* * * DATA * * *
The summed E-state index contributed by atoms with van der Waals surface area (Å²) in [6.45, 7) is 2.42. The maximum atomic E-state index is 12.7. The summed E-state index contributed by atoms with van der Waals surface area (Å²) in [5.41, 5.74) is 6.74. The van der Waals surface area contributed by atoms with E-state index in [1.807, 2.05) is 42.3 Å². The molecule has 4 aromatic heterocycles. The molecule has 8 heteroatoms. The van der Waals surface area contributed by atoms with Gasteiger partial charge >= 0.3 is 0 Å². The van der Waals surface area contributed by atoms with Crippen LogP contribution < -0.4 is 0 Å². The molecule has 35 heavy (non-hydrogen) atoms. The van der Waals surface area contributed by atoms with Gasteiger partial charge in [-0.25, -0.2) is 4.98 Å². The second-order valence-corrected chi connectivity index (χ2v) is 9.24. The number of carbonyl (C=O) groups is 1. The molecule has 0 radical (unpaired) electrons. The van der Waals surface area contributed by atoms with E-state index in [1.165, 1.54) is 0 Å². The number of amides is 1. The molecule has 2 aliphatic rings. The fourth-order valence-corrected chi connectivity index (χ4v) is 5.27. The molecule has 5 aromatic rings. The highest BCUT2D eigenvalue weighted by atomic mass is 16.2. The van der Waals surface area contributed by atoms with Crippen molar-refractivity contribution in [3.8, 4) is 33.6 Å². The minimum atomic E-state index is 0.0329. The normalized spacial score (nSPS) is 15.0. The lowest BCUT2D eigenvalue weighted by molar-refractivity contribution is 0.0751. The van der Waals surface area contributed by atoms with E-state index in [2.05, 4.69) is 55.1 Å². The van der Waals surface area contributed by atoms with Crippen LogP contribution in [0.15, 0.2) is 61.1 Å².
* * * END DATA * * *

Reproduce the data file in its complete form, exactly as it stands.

The summed E-state index contributed by atoms with van der Waals surface area (Å²) in [6.45, 7) is 2.42. The maximum atomic E-state index is 12.7. The summed E-state index contributed by atoms with van der Waals surface area (Å²) in [5.41, 5.74) is 6.74. The van der Waals surface area contributed by atoms with E-state index in [1.807, 2.05) is 42.3 Å². The molecule has 4 aromatic heterocycles. The molecule has 8 heteroatoms. The van der Waals surface area contributed by atoms with Gasteiger partial charge >= 0.3 is 0 Å². The van der Waals surface area contributed by atoms with Crippen LogP contribution < -0.4 is 0 Å². The molecule has 35 heavy (non-hydrogen) atoms. The van der Waals surface area contributed by atoms with Gasteiger partial charge in [-0.25, -0.2) is 4.98 Å². The second-order valence-corrected chi connectivity index (χ2v) is 9.24. The number of carbonyl (C=O) groups is 1. The molecule has 0 radical (unpaired) electrons. The van der Waals surface area contributed by atoms with E-state index in [1.165, 1.54) is 0 Å². The number of amides is 1. The molecule has 2 aliphatic rings. The fourth-order valence-corrected chi connectivity index (χ4v) is 5.27. The molecule has 5 aromatic rings. The highest BCUT2D eigenvalue weighted by atomic mass is 16.2. The van der Waals surface area contributed by atoms with Crippen molar-refractivity contribution in [3.8, 4) is 33.6 Å². The minimum atomic E-state index is 0.0329. The normalized spacial score (nSPS) is 15.0. The lowest BCUT2D eigenvalue weighted by molar-refractivity contribution is 0.0751. The van der Waals surface area contributed by atoms with E-state index in [2.05, 4.69) is 55.1 Å². The van der Waals surface area contributed by atoms with Crippen LogP contribution in [0.15, 0.2) is 61.1 Å².